Before reading your last post....
CNA is certified nurse assistant and can be done in 2 weeks, less in some states, a little more in some states. CNA has other names in some states (Ohio, for one).
LPN is licensed practical nurse and usually takes a year or 18 months.
ADN is Associate degree in nursing and usually takes 2 years after certain prereq (prerequisite) classes.
BSN is bachelor of science in nursing and usually takes 4 years... two of gen ed (general education) and prereq and electives and two of nursing courses - although some schools spread the nursing courses into three years and expect the student to take some gen eds or electives while they take the nursing courses.
CNAs are not nurses, the other three are nurses. LPN, ADN and BSN are degrees. ADN and BSN (but not LPN) degrees allow a person to take the licensing exam - when the person passes then he is an RN (Registered Nurse). So, LPN is not an RN.
CNAs can do some of the same things nurses do...help people to the toilet, change briefs (diapers), feed people who need help eating, measure liquid input and output, change bedding (sometimes with the person in the bed), dress people, reposition people, take vitals (temperature, blood pressure, respiration, heart rate, weight), notice when something is wrong, shower them (in bed sometimes), brush their teeth, comb their hair, steady them as they walk, take them to other rooms, change some kinds of bandages.
LPN are licensed to do more things than CNAs are legally allowed to do. I'm not sure what.
RN are licensed to do everything CNAs and LPN do plus a whole lot more (ivs, foleys, accessments, educating the patient, more kinds of dressing changes,give medications, draw blood, and much, much more.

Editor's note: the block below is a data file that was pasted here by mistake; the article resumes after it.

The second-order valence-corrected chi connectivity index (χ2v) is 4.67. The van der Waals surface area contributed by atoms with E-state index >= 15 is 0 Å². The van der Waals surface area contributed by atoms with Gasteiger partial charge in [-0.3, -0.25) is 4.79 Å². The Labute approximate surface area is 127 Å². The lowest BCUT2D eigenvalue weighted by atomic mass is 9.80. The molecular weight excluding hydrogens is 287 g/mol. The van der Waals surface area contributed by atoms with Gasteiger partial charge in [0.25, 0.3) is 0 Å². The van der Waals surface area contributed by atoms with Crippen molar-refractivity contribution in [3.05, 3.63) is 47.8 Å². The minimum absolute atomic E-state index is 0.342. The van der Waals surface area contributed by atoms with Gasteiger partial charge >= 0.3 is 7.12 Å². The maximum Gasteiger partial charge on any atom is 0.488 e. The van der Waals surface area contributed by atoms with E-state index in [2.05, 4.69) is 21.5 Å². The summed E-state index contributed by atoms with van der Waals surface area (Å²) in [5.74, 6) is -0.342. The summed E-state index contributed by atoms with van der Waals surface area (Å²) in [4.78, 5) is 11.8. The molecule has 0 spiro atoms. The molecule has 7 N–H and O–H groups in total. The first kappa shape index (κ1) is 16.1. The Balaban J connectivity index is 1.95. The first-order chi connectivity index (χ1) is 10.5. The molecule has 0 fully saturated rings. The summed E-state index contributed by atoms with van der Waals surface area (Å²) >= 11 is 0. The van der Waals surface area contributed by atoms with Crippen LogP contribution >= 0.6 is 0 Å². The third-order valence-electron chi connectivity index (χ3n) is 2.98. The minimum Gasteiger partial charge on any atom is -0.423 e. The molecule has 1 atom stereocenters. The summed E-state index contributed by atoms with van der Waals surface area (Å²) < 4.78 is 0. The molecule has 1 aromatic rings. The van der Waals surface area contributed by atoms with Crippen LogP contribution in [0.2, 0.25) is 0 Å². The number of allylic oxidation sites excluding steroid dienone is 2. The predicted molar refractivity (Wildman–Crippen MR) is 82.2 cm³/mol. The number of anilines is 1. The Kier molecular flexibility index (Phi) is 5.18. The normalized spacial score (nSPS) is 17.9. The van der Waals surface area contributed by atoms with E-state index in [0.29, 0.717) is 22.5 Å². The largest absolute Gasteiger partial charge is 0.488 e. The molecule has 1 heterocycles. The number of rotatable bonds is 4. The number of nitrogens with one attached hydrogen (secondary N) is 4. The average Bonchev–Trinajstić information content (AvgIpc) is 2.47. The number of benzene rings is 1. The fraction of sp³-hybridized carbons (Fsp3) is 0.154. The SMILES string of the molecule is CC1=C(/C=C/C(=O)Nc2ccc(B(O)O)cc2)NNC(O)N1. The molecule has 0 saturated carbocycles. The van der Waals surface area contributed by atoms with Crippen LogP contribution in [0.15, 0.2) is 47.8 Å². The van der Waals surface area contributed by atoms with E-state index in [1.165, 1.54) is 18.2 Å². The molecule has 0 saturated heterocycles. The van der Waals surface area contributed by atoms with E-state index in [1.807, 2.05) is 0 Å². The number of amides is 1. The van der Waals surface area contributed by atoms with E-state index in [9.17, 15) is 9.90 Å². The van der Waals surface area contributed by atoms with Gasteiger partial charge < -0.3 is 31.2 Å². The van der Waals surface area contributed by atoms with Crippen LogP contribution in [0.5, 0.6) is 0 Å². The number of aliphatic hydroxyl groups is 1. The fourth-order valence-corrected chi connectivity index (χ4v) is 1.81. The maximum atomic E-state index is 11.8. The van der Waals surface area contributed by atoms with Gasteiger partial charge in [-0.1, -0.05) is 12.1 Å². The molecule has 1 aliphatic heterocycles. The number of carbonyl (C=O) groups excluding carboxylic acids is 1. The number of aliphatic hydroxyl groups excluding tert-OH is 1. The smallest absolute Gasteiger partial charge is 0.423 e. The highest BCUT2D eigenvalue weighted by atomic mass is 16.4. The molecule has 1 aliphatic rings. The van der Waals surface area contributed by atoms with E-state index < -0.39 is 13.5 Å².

There is little difference between what an RN with a ADN is licensed to do and what an RN with a BSN is licensed to do. The difference is who hired them (in some areas of the country) and what they are hired for (in most/all parts of the country - a BSN can work all the jobs an ADN can but some jobs only a BSN has any chance of getting either because of the type of job it is (management for example) or because the employer prefers BSNs.
Many people become CNAs while in school for BSNs. LPN school is full time so it is very rare to do that at the same time as a BSN - although some people get an LPN so they can work as a nurse while they work toward their BSN.
After reading your last post.....
It depends, sort of. "Sort of" because the CNA is only 160 hours and it is easy hours for anyone who will be able to handle nursing school - mostly common sense, a little vocabulary, a few picky/precise prodecures to master... it isn't a big enough deal to concentrate on instead of BSN. You should be able to fit it into a summer or along with a light load one semester during the year and do it while you are taking classes.
If your school requires it or highly recommends it than obviously you will want to do it. If you can't get into other classes anyway, and you aren't sure you want to be a nurse or aren't sure what kind of nurse you want to be or want to gain some relevant experience or get your foot in the door somewhere for after you graduate than yes, it is a good idea.
If you have to give up a spot in something hard to get into (some schools give preference in their nursing programs to freshmen coming straight in from high school) to take the CNA - then it is obviously not a good idea.
If you don't expect to work as a CNA, then not so much of a good idea... it is never worthless when you are learning but it is probably not worth the cost.